How Small Businesses Can Improve Their Supply Chains in Difficult Times

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For many small businesses, managing a supply chain is a struggle — even on a good day. Unfortunately, this leaves them particularly vulnerable to global supply chain issues like the COVID-19 pandemic or the Suez Canal crisis.

While it might seem that only retail giants, larger companies, and international conglomerates might be affected, these supply chain disruptions disproportionately impact smaller businesses. In the face of raw material and product shortages, international manufacturing and shipping delays, and increased costs (especially for freight shipping containers), most small businesses lack the infrastructure and funds that their larger competitors can fall back on — and as a result find it hard to prevail.

But are small businesses doomed? Absolutely not. As the pandemic waves continue, small businesses are developing strategies to shape more resilient supply chains.

In this article, you’ll learn about the different supply chain stages, how disruptions in these stages are hurting small businesses, and practical tips and improvements to implement to help protect your small business from supply chain problems.

Parts of the small business supply chain

While every supply chain is unique, there are some elements that most have in common. Small business supply chains typically include the following part:

Product sourcing

Most supply chains begin with sourcing (also called procurement), which involves identifying and assessing suppliers that will provide your business with the goods and supplies it needs to operate.

These goods may be anything from raw materials (or production inventory) used in manufacturing to finished goods that are ready to sell to the end consumer.

Transportation logistics

The logistics of physically moving goods from suppliers to your storefronts, warehouses, or fulfillment centers is the next important element in the supply chain. Transportation logistics help ensure that products reach the right places at the right time, so they are ready to be delivered to a customer when an order comes in.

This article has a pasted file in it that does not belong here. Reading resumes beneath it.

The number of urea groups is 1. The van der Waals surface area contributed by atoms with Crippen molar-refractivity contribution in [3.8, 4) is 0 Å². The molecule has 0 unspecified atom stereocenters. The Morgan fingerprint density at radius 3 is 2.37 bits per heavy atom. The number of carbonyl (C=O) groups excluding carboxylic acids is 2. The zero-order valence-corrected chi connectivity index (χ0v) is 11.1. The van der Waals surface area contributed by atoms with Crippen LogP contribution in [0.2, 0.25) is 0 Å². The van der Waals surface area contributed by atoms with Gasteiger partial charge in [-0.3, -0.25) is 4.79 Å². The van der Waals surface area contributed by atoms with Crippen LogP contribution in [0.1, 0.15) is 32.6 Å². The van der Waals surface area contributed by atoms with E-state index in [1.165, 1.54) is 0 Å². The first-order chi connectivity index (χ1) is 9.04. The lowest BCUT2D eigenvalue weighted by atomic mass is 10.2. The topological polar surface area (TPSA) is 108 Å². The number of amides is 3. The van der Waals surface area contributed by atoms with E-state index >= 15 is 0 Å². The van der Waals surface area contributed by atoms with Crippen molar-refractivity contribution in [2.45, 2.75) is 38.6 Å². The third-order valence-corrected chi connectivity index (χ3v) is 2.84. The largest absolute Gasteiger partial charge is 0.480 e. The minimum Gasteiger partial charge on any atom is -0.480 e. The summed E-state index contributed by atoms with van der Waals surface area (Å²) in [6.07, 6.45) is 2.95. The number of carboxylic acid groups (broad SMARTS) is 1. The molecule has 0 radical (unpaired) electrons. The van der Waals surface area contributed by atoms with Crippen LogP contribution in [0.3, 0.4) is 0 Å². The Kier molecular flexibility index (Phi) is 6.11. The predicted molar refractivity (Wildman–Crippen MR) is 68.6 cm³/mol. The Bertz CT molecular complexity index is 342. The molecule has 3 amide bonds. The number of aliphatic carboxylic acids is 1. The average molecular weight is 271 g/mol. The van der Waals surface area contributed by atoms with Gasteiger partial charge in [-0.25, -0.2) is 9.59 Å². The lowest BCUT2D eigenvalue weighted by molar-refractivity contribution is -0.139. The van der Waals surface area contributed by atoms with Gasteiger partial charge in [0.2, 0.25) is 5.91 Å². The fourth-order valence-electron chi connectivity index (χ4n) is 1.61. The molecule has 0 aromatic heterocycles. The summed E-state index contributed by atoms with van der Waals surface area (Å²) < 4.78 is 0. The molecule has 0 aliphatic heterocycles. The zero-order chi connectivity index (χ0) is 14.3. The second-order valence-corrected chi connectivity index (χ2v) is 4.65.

Small businesses can use a variety of methods to transport products. Depending on where you source your materials or products, you may want to consider ocean or air freight to move products from your supplier to your warehouses. When shipping orders to customers, ground shipping or expedited air shipping are both popular options (with shipping cost and speed being deciding factors).

Warehousing and inventory

Typically, manufacturers ship materials or goods to a business’s warehouse, where it is received and stored on a racking system.

In an efficient warehouse, inventory is both organized (with every unique SKU having its own place) and strategically designed to utilize space as economically as possible. Once inventory is stored, small business owners must track  inventory levels as individual items are picked for orders.

With the right system and technology in place, this inventory management helps maintain optimal inventory levels at all times, ensuring that your supply chain functions smoothly and faces minimal disruptions.

Fulfillment and delivery

Once an order is placed, that order must be fulfilled and delivered to the end customer. This includes processing the order, picking the requested inventory units from warehouse shelves, packing them in a box, and shipping that box to the customer with the help of a last-mile carrier. Optimizing this process ensures that orders are picked, packed, and delivered quickly and accurately.

“Compared to other warehouses we’ve worked with, ShipBob processes orders so quickly to get them out the door faster. ”

Harley Abrams, Operations Manager of SuperSpeed Golf, LLC

How supply chain disruptions are hurting small businesses

Disruptions to any of these supply chain components can have a serious impact on small businesses. Here are some common issues that result from supply chain disruptions, and how they affect small businesses.

Lack of product availability

During difficult times, a disruption in the supply chain may result in supplier delays and product shortages across entire verticals — but because small businesses tend to have fewer supplier relationships, they are at a disadvantage against larger competitors when it comes to procuring inventory.

With fewer or no products to sell, small businesses will see their cash flow interrupted, which could leave them struggling to keep the business running. In some cases, they may even end up losing valuable customers due to frustration over stockouts and backorders caused by the shortage.